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Interesting page – WWI books

October 10, 2012

Just thinking how the centenary of WWI is fast approaching… this is on the Auckland City Libraries blog:

“World War I

List created by Teens Team on 13 February 2009
 Acknowledge the sacrifices of our ancestors on Anzac Day with books about the First World War and its aftermath. Recommended for ages 13+.

A rose for the Anzac boys by Jackie French

The story starts in 1915. Midge Macpherson is at school in England, having been sent there from New Zealand after her father’s death. Her brothers are both serving in the war; her younger brother was last heard of at the Gallipoli campaign earlier that year. Her cousins are serving in the British army. Keen to ‘do their bit’ for the war effort, Midge and her school friends, Ethel and Anne, start up a canteen behind the front in France. Anne, daughter of English aristocracy, can’t wait to escape her inevitable future of being married off to someone ‘suitable’, and Ethel, a Yorkshire lass, six foot tall and built like a rugby player, isn’t exactly debutante material.
Added to list February 2009.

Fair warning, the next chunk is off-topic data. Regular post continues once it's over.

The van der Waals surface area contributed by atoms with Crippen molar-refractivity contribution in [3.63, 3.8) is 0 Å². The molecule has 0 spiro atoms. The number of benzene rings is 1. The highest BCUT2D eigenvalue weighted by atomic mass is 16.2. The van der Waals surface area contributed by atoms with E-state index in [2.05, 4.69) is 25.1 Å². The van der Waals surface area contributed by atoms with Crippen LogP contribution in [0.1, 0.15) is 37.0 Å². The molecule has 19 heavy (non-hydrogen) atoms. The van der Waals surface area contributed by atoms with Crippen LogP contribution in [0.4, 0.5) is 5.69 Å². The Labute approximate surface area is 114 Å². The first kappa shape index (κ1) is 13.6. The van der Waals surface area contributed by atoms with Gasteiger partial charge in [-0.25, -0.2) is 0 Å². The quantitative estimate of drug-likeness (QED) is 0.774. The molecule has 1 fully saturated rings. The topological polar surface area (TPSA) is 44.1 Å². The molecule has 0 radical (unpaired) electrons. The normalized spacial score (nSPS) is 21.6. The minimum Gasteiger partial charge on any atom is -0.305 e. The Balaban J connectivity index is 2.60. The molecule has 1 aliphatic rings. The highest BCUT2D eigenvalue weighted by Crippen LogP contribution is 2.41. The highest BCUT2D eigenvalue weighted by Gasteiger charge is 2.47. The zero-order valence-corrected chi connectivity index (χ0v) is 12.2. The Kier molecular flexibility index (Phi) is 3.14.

Boys of blood & bone by David Metzenthen

Andy Lansell, killed in the First World War in 1918, lies in a small cemetery in the north of France. Henry Lyon, in a borrowed Volvo station wagon, is driving up to the South Coast of New South Wales. The paths of their lives are about to cross.

Candles at dawn by Serpil Ural

A novel for young people about two teenage girls, one from Australia and one from Turkey, who meet and become friends. Their grandfathers had fought on opposite sides at Gallipoli.
Added to list February 2009.

Jacko Moran by Ken Catran

Jacko Moran tells his story, from the trenches of Gallipoli to the bombing of London, in a terse, direct way that pulls no punches.
Added to list February 2009.

Letters from the coffin-trenches by Ken Catran

Harry Wainwright is not quite 18, but he can’t wait to enlist in the Great War – so he flees his boarding school and runs to the war. His love letters to Jessica begin idealistically, but soon they change when the young people learn of the horror of war and its associated cynicism.
Added to list February 2009.

Private Peaceful by Michael Morpurgo